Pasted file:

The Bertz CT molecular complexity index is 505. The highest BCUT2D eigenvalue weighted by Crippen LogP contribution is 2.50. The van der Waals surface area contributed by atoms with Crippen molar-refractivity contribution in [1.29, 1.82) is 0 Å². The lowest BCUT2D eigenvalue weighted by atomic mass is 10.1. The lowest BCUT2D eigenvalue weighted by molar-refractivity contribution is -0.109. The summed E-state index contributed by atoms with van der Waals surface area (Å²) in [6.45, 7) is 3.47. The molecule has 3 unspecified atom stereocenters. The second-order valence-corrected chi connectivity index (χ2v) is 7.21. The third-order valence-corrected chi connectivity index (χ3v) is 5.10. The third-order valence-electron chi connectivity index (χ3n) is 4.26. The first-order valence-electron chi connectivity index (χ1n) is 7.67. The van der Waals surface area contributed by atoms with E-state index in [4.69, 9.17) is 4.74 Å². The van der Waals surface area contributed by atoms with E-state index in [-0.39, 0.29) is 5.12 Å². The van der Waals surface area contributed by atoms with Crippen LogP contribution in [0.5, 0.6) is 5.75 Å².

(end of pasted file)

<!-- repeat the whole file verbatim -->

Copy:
The Bertz CT molecular complexity index is 505. The highest BCUT2D eigenvalue weighted by Crippen LogP contribution is 2.50. The van der Waals surface area contributed by atoms with Crippen molar-refractivity contribution in [1.29, 1.82) is 0 Å². The lowest BCUT2D eigenvalue weighted by atomic mass is 10.1. The lowest BCUT2D eigenvalue weighted by molar-refractivity contribution is -0.109. The summed E-state index contributed by atoms with van der Waals surface area (Å²) in [6.45, 7) is 3.47. The molecule has 3 unspecified atom stereocenters. The second-order valence-corrected chi connectivity index (χ2v) is 7.21. The third-order valence-corrected chi connectivity index (χ3v) is 5.10. The third-order valence-electron chi connectivity index (χ3n) is 4.26. The first-order valence-electron chi connectivity index (χ1n) is 7.67. The van der Waals surface area contributed by atoms with E-state index in [4.69, 9.17) is 4.74 Å². The van der Waals surface area contributed by atoms with E-state index in [-0.39, 0.29) is 5.12 Å². The van der Waals surface area contributed by atoms with Crippen LogP contribution in [0.5, 0.6) is 5.75 Å².